To get to Richard Sapper's studio in central Milan, you have to take a creaking, 100-year-old elevator to the fourth floor of the apartment building where he and his wife have lived for decades. The elevator has the original dark wood paneling, and the ancient gears and pulleys hoist it upward at a glacial pace. So the feeling on approaching Sapper's lair is that you're traveling back in time. But Sapper, a pioneer of industrial design who got his start at Daimler-Benz in the mid-1950s, is not stuck in the past. Even at 75, he is still experimenting.
A German who adopted the world's fashion capital as his home, Sapper designs singular products that people keep for years and companies sell for decades—for example, the ThinkPad laptop for IBM (IBM) (Lenovo now owns the ThinkPad brand) or the Tizio Lamp for Italy's Artemide. A Sapper design often combines advanced technology, simplicity of form, and surprise. "The most important thing for me is to give everything I do a form that expresses something," he says. "It's not neutral. It has a point of view and a personality."
Which, to some, can be a problem. Corporations have awoken to the importance of industrial design to their marketplace performance, yet there's a heated debate over what's the best approach. On one side are the iconic designers, whether old like Sapper or young like Yves Béhar of San Francisco's Fuseproject, known for Birkenstock's trendy Footprints line. They create products the way painters create art—using their individual taste, skill, and intuition. Apple Inc.'s (AAPL) CEO Steve Jobs and chief designer Jon Ive belong to this camp. The alternative tack, represented by firms such as Boston's Continuum and Silicon Valley's IDEO, is all about using teams of designers, engineers, business strategists, ethnographers, and human factors specialists to produce more predictable sales results.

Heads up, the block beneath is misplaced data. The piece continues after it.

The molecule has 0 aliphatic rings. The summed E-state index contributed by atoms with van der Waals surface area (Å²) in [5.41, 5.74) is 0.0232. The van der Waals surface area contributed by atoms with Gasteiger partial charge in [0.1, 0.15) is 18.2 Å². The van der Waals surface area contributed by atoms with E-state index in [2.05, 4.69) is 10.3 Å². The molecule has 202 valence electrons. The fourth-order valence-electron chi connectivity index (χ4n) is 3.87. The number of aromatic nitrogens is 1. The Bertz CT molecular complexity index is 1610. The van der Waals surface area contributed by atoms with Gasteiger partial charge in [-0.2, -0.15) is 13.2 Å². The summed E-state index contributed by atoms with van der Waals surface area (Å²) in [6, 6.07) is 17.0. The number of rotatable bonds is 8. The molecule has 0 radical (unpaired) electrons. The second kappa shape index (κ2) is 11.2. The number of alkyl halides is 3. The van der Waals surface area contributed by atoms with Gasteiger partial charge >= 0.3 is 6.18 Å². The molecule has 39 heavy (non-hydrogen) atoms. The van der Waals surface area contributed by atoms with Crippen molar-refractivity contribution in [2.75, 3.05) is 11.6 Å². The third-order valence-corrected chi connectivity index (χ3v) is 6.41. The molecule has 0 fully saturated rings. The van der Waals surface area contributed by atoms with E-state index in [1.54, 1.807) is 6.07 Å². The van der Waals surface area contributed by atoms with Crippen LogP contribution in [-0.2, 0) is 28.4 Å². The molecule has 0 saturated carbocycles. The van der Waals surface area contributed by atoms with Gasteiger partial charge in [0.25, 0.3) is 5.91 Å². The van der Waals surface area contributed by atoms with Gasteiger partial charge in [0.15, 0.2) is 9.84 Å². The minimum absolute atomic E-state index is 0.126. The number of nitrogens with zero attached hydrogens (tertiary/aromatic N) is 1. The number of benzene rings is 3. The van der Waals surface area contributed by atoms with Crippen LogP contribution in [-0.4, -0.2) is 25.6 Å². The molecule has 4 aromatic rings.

Each side has its proponents. "We need breakthroughs. They don't come from an experimental process. They come from the mind of a great designer," says Don Norman, professor at Northwestern University and author of the book The Design of Future Things. Gianfranco Zaccai, Continuum's president, fires back: "Real design is seldom done by one person, but rather it is best done by a group of people, with different skills and sensibilities, working together." Continuum boasts a long list of clients including American Express (AXP),American Greetings (AM), and Procter & Gamble (PG).
The fate of one of Sapper's most recent projects shows the risks a company takes when it relies too much on bold design to win in the marketplace. The Halley lamp, which Sapper created in 2005 for Lucesco, won awards but sold poorly. The lamp has a distinctive look, with long, graceful spindles and a fan-cooled light that looks a bit like a small aircraft. The Halley was too expensive to build, however, and there simply wasn't enough demand for lamps that cost $510 to $640. Lucesco co-founder Curtis Abbott doesn't blame Sapper. "Going for an iconic designer and for Richard was not a mistake," says Abbott. "Our mistake was we didn't have the market research to help us understand the sales potential for this product."
Sapper has plenty of satisfied customers. Over a career spanning 50 years, he has designed more than 200 products—everything from the rearview mirror on the 1956 Mercedes 300SL Roadster to the 1998 Zoombike foldable bicycle for Elettromontaggi. "I think that I have proved through my work that you do not need big teams to create innovation. As a matter of fact, big teams often act as brakes to innovation," he says. "However, you need big teams to translate innovative ideas into mass-produced products."
As you might expect, Sapper often works alone.